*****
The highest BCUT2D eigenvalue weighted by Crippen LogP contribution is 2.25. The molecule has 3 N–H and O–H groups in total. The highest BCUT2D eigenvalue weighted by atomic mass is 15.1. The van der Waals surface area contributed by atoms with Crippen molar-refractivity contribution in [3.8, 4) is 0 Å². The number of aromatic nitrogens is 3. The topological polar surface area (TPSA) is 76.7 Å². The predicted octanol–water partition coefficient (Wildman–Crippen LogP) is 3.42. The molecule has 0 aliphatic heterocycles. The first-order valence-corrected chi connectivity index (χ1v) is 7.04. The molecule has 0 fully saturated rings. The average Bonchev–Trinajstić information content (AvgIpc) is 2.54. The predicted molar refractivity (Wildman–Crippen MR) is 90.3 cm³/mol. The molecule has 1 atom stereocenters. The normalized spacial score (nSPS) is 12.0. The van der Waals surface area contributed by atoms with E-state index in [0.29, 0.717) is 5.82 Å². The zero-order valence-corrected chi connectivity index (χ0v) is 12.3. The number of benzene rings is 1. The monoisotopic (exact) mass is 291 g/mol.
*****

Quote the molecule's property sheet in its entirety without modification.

The highest BCUT2D eigenvalue weighted by Crippen LogP contribution is 2.25. The molecule has 3 N–H and O–H groups in total. The highest BCUT2D eigenvalue weighted by atomic mass is 15.1. The van der Waals surface area contributed by atoms with Crippen molar-refractivity contribution in [3.8, 4) is 0 Å². The number of aromatic nitrogens is 3. The topological polar surface area (TPSA) is 76.7 Å². The predicted octanol–water partition coefficient (Wildman–Crippen LogP) is 3.42. The molecule has 0 aliphatic heterocycles. The first-order valence-corrected chi connectivity index (χ1v) is 7.04. The molecule has 0 fully saturated rings. The average Bonchev–Trinajstić information content (AvgIpc) is 2.54. The predicted molar refractivity (Wildman–Crippen MR) is 90.3 cm³/mol. The molecule has 1 atom stereocenters. The normalized spacial score (nSPS) is 12.0. The van der Waals surface area contributed by atoms with E-state index in [0.29, 0.717) is 5.82 Å². The zero-order valence-corrected chi connectivity index (χ0v) is 12.3. The number of benzene rings is 1. The monoisotopic (exact) mass is 291 g/mol.